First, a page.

by Susan J. Matt
xii + 343 pages, illustrations, notes, bibliography, index.
Oxford: Oxford University Press, 2011, cloth $29.95.
Reviewed by Jon Lauck, historian and author, Sioux Falls, South Dakota.

The Northern Cheyenne Exodus in History and Memory
by James N. Leiker and Ramon Powers
xiv + 258 pages, illustrations, maps, notes, bibliography, index.
Norman: University of Oklahoma Press, 2011, cloth $34.95.
Reviewed by Michael L. Tate, professor of history and Native American studies, University of Nebraska at Omaha.

John Brown Still Lives! America’s Long Reckoning with Violence, Equality, and Change
by R. Blakeslee Gilpin
xiii + 279 pages, illustrations, notes, bibliography, index.
Chapel Hill: University of North Carolina Press, 2011, cloth $30.00.
Reviewed by Kristen Tegtmeier Oertel, Mary Frances Barnard Associate Professor in Nineteenth-Century American History, University of Tulsa, Oklahoma.

Prairie Fire: A Great Plains History
by Julie Courtwright
xiv + 274 pages, illustrations, notes, bibliography, index.
Lawrence: University Press of Kansas, 2011, cloth $29.95.
Reviewed by Sterling Evans, Louise Welsh Chair Oklahoma, Southern Plains, and Borderlands History, University of Oklahoma, Norman.

Ned Wynkoop and the Lonely Road from Sand Creek
by Louis Kraft
xviii + 334 pages, illustrations, notes, bibliography, index.
Norman: University of Oklahoma Press, 2011, cloth $34.95.
Reviewed by Catharine R. Franklin, independent scholar, Hyattsville, Maryland.

Price’s Lost Campaign: The 1864 Invasion of Missouri
by Mark A. Lause
x + 264 pages, illustrations, notes, index.
Columbia: University of Missouri Press, 2011, cloth $29.95.
Reviewed by William Garrett Piston, professor of history, Missouri State University, Springfield.

Main Street Public Library: Community Places and Reading Spaces in the Rural Heartland, 1876–1956
by Wayne A. Wiegand
xiv + 244 pages, illustrations, notes, bibliography, index.
Iowa City: University of Iowa Press, Iowa and the Midwest Experience, 2011, paper $25.95.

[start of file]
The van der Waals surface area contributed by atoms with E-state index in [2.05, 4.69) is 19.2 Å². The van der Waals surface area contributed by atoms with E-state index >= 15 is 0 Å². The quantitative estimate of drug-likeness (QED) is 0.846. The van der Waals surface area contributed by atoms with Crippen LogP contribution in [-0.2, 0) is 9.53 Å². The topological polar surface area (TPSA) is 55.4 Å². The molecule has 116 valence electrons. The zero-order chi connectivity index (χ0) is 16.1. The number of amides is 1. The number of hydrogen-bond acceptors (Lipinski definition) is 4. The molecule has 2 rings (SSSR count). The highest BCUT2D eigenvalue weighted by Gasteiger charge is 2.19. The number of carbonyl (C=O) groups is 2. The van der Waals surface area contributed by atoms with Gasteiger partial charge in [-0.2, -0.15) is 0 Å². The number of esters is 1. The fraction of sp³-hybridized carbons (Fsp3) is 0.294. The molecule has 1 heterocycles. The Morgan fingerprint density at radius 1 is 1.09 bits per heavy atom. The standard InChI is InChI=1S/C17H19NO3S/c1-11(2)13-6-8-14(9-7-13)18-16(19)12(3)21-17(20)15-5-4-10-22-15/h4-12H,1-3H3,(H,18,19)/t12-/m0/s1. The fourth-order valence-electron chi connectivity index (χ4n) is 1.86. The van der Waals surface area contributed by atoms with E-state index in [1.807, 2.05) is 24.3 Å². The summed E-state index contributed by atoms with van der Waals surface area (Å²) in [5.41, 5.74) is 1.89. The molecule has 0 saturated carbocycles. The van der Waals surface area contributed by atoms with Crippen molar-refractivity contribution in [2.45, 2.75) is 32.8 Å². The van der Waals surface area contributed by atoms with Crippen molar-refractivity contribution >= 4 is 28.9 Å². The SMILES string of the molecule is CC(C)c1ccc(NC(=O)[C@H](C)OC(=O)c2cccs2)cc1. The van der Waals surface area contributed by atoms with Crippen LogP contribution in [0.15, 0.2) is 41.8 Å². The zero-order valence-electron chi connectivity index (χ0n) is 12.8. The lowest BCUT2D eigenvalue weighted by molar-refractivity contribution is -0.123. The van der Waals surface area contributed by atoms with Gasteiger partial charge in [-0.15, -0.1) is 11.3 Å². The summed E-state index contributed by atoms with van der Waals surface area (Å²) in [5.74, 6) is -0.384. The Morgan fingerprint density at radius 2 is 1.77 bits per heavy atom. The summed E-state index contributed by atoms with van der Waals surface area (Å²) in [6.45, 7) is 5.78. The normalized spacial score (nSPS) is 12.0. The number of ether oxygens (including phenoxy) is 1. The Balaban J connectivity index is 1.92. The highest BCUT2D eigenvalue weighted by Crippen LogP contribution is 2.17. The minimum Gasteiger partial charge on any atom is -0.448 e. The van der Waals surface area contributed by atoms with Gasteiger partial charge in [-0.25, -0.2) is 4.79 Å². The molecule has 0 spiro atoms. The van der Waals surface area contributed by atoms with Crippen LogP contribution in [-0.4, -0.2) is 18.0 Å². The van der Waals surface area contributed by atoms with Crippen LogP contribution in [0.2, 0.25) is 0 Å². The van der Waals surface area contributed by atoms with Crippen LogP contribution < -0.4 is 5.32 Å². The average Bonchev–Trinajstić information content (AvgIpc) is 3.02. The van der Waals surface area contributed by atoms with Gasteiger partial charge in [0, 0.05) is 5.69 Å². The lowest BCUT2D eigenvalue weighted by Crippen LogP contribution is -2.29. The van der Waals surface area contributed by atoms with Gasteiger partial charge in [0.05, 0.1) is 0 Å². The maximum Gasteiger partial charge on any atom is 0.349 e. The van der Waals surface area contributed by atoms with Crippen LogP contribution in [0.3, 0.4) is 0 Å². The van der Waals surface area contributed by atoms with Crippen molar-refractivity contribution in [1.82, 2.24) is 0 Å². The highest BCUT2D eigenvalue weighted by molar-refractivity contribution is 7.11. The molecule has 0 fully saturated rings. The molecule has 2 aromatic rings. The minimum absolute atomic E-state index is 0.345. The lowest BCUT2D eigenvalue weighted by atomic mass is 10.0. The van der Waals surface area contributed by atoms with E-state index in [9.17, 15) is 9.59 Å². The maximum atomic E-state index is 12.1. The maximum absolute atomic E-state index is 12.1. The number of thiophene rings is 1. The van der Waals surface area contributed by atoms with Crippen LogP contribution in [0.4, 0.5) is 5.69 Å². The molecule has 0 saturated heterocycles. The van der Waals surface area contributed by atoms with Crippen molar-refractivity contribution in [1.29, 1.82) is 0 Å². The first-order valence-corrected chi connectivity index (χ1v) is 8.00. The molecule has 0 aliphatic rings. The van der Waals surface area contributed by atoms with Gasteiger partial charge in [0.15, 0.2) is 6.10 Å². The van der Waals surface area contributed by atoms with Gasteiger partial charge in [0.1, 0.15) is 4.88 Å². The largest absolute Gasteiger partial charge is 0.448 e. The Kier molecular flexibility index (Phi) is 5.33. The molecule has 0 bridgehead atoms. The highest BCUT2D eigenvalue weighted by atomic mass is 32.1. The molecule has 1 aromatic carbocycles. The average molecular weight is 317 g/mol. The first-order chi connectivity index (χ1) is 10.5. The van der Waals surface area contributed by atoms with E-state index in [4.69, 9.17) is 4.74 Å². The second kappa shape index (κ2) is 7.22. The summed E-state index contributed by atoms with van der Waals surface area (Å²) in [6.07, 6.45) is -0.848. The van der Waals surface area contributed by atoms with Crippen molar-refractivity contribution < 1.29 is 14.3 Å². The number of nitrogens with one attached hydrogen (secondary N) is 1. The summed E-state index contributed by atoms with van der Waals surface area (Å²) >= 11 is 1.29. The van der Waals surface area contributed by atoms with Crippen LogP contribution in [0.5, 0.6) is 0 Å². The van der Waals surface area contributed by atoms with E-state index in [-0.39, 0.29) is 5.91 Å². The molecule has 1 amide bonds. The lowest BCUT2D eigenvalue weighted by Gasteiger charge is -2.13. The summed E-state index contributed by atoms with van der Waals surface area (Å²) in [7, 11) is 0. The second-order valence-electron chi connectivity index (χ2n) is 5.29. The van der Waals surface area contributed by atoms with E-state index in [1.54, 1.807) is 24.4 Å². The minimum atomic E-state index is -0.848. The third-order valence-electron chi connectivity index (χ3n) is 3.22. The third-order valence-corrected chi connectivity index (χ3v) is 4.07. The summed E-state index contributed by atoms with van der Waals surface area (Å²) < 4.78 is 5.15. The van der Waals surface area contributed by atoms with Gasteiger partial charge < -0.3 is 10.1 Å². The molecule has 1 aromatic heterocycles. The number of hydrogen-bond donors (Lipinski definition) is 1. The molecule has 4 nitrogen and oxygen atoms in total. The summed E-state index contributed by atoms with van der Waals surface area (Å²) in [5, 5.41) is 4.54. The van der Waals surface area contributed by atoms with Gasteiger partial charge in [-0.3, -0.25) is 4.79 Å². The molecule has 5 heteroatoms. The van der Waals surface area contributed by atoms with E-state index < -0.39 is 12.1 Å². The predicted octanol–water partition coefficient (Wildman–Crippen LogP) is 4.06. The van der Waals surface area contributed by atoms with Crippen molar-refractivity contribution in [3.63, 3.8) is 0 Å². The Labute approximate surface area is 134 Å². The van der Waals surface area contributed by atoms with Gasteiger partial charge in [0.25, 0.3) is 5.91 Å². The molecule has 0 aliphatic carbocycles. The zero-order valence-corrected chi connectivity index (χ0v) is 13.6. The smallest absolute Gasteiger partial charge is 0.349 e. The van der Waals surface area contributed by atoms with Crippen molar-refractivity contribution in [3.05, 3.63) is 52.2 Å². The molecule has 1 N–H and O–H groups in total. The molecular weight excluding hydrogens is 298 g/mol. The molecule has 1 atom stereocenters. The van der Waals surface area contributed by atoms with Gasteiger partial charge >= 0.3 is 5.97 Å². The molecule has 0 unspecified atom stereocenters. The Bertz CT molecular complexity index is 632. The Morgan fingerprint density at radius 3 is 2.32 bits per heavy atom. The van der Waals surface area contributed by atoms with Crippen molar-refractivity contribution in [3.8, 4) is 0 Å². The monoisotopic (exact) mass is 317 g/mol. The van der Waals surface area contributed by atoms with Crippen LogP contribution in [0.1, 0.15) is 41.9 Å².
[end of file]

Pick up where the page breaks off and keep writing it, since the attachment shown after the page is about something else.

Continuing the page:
Reviewed by Daryl Morrison, head of Special Collections, University of California, Davis.


Kansas Then & Now. By Monroe Dodd, with new photography by Jean Dodd and Monroe Dodd. (Kansas City, Mo.: Kansas City Star Books, 2012, 280 pages, paper $26.95.)

From Atchison and Lawrence in the 1850s to Greensburg and Manhattan in 1970s, Kansas Then & Now shows us where we have been and where we have come during the last 150 years through several hundred nicely reproduced historic photographs, juxtaposed with images of those same locations today. Not surprisingly, the “then and now” contrast is often stark. In some the rephotography reveals an empty field or roadside where once there was a hopeful and expectant frontier main street; in others we see how “progress” has dramatically changed the face of a community by redeveloping what must have been a defining feature of the original place; and in still others we find scenes that look surprisingly unchanged by time.

Quick Reference to Kansas: Lost—Found—Missing Towns and Places with Selected Trivia and Truths, 3 volumes. By Melvin D. Bruntzel. (Belleville, Kans.: self-published, 2010.)

This remarkable publication, comprised of three volumes including a fully cross-referenced index of all Kansas township names, is the work of amateur historian Melvin Bruntzel of Rossville, Kansas. After several decades traveling and working for the State of Kansas, Bruntzel compiled this comprehensive catalog, which even includes names from the original surveys and those no longer used, after research in the records of the Kansas Historical Society archives, the Topeka Public Library, and many other research centers. Meticulously organized and referenced, this work will be of immeasurable value to local historical societies and libraries, county and city governments, and the living residents and descendants of Kansas’s nine thousand “lost, found, and missing” places.

The Great Plains Guide to Custer: 85 Forts, Fights & Other Sites. By Jeff Barnes. (Mechanicsburg, Penn.: Stackpole Books, 2012, xiv + 242 pages, paper $19.95.)

The Great Plains Guide to Custer, by the author of Forts of the Northern Great Plains, is a travel guide for George Armstrong Custer haunts. Organized chronologically, it offers helpful information about each location as it was before, during, and after Custer’s appearance. Much of the post-Civil War Custer saga unfolds in Kansas and Nebraska, of course, and thus the book focuses on Custer’s middle period, both geographically and chronologically. The author, a former newspaperman living in Omaha, includes sites associated with the infamous Hancock campaign of April 1867; the “Custer House” at Fort Riley; Forts Hays and Leavenworth; and Kansas University’s Natural History Museum, final resting place of Comanche, the cavalry horse that survived the “Last Stand” at Little Bighorn.